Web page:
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A bird-flu pandemic in people? Here's what it might look like.

Some dairy cows never recovered from H5N1, and died or were slaughtered because of it. Infected terns seemed disoriented and unable to fly.
Last Updated : 17 June 2024, 12:51 IST

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The bird flu outbreak in dairy cattle has so far spilled over to just three farmworkers in the United States, as far as public health authorities know. All of them have had mostly mild symptoms.

But that does not guarantee that the virus, called H5N1, will remain benign if it begins to spread among people. Accumulating evidence from the animal world and data from other parts of the globe, in fact, suggest the opposite.

Some dairy cows never recovered from H5N1, and died or were slaughtered because of it. Infected terns seemed disoriented and unable to fly. Elephant seal pups had trouble breathing and developed tremors after catching the virus. Infected cats went blind, walking in circles; two-thirds of them died.

"I definitely don't think there is room for complacency here," said Anice Lowen, a virologist at Emory University.

"H5N1 is a highly pathogenic type of influenza virus, and we need to have a high degree of concern around it if it's spilling over into humans," she said.

In ferrets experimentally inoculated with the virus through their eyes -- the presumed route of infection in the US farmworkers -- the virus rapidly spread to their airways, lungs, stomach and brain, according to a report published Wednesday.

Other studies have found similar patterns in mice fed contaminated milk. The findings suggest that entry through the eyes or digestive system ultimately may not make the virus any less a threat.

H5N1 has shown itself to be promiscuous, rapidly gaining new hosts -- wild birds and poultry, mice and bears, cats and sea lions. Since its discovery in 1996 in Hong Kong, it has also infected nearly 900 people.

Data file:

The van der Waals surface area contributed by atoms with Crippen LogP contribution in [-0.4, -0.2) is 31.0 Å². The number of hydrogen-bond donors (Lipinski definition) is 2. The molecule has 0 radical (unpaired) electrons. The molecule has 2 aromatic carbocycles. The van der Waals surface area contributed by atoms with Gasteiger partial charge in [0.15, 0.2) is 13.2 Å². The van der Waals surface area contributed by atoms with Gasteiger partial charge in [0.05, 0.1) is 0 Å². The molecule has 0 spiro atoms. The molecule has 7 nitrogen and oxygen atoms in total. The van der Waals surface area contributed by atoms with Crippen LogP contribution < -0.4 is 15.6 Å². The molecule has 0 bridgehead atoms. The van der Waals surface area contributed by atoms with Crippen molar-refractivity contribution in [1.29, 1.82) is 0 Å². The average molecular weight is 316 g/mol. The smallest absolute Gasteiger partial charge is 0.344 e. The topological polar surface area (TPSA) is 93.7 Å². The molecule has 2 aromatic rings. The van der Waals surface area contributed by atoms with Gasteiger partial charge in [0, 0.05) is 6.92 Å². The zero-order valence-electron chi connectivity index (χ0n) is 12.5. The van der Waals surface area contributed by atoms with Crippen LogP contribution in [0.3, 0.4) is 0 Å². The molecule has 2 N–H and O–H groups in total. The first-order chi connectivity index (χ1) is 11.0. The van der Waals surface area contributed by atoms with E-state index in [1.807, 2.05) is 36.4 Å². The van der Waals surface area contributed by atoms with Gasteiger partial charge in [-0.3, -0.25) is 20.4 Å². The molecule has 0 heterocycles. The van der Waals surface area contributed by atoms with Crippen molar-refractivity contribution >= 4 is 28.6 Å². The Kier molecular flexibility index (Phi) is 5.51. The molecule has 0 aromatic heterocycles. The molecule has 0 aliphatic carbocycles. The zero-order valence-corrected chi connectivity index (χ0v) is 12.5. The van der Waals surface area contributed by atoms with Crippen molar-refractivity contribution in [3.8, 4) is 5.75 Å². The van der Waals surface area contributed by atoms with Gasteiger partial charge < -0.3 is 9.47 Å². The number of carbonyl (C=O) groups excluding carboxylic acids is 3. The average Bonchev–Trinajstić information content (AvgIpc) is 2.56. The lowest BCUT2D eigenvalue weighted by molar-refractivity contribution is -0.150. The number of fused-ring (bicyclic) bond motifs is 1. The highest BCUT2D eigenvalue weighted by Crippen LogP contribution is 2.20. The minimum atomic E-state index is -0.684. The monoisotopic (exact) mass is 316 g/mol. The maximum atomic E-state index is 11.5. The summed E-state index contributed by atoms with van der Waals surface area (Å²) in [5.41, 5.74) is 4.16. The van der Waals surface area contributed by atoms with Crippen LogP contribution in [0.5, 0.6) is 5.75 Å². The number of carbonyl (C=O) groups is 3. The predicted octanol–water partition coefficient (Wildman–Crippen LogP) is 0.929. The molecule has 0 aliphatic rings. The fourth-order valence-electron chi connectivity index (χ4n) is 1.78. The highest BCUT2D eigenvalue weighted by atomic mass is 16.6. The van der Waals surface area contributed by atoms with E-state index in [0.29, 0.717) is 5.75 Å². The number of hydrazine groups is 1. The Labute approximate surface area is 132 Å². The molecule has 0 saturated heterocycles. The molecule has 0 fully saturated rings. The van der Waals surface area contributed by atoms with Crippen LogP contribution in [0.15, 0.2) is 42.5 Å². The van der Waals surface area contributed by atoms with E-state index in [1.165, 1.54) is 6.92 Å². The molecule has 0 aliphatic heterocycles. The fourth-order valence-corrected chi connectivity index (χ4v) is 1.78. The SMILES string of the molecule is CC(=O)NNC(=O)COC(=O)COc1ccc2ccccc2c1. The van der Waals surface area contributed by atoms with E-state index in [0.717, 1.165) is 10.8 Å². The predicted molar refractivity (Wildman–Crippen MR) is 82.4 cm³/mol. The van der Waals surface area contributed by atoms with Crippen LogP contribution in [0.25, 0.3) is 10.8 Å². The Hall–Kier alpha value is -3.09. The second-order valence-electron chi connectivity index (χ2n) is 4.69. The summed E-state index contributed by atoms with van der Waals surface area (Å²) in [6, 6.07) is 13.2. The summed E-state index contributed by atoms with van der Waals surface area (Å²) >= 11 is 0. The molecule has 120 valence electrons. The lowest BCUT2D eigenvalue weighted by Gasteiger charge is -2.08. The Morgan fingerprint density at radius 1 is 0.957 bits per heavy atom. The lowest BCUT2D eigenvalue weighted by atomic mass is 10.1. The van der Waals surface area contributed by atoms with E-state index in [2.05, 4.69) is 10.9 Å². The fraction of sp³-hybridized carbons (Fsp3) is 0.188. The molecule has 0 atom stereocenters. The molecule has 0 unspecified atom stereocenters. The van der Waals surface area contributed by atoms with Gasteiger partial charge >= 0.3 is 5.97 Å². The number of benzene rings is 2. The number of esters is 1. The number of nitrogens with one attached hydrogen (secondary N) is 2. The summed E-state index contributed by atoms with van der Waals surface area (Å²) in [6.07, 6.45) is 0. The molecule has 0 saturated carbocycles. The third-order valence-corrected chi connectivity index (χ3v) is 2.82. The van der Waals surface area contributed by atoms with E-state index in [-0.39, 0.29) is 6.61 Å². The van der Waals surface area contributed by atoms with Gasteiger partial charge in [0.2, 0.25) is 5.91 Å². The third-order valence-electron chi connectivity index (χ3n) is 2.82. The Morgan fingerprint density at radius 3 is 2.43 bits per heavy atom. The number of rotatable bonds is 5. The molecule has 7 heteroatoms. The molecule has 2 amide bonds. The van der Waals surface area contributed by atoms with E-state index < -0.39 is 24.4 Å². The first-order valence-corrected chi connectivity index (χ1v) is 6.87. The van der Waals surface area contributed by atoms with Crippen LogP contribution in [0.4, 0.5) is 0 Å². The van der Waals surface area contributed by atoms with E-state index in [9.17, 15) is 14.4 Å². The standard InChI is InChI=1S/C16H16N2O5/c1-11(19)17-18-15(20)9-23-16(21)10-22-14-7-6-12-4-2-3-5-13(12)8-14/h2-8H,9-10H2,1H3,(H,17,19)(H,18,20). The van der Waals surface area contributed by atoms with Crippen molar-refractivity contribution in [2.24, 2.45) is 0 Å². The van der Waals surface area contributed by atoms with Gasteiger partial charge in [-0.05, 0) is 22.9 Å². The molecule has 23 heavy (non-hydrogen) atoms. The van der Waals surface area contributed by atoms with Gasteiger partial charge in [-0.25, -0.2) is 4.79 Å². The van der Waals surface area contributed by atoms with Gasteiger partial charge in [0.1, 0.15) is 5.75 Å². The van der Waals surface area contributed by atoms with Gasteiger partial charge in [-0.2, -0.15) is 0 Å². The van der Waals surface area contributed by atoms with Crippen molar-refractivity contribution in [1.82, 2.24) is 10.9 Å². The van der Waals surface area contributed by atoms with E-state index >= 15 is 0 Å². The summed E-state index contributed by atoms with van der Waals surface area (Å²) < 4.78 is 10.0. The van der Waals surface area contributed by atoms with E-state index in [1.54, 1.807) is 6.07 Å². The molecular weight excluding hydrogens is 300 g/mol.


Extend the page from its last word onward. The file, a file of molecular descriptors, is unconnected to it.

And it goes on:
An older version of the virus circulating in Asia has killed about half of those infected.

Of the 15 people known to have been stricken with the version that is now circulating in cattle, one in China died and another was hospitalized. Two patients in Chile and Ecuador had severe symptoms. Four Americans -- one last year and the three infected with the latest outbreak -- have fared better.

Crucially, no forms of the bird flu virus seem to have spread efficiently from person to person. That is no guarantee that H5N1 will not acquire that ability, said Yoshihiro Kawaoka, a virologist and bird flu expert at the University of Wisconsin-Madison.

"I think the virus is clearly changing its property, because we never saw outbreaks in cows," Kawaoka said. Conjunctivitis, also known as pink eye and the primary symptom in two of the three farmworkers, is not typical of H5N1 infection. The appearance of the virus in mammary glands -- in cattle and even in nonlactating mice -- was also unexpected.

The worry now is that as H5N1 continues to infect mammals and evolve, it may pick up the mutations needed to spread efficiently among people, setting off another pandemic.

The incubation period for flu is two to four days, and a human-to-human version could spread far before cases were detected, said Erin Sorrell, a virologist and a senior scholar at the Johns Hopkins Center for Health Security.

"If it goes into the general public, it's too late," she said. "We've missed the boat."

Flu is typically most severe in older adults and children younger than 5. (An outbreak of swine flu in 2009 was not as devastating as feared, yet it killed nearly 1,300 children.) The severity of illness also depends on how much virus the infected patients are exposed to and for how long, as well as the route of entry and their genetic background and general health.

Infected people generally have fever and respiratory symptoms; some cases advance quickly to pneumonia or death. If the bird flu virus were to adapt to people, the world would need billions of doses of vaccines and antivirals to stave off these outcomes.

The federal stockpile holds four types of flu antivirals, but the drugs must be taken within 48 hours of symptom onset to be effective. One recent review found too little evidence to gauge the effectiveness of three of the four drugs, including the commonly used oseltamivir, sold as Tamiflu.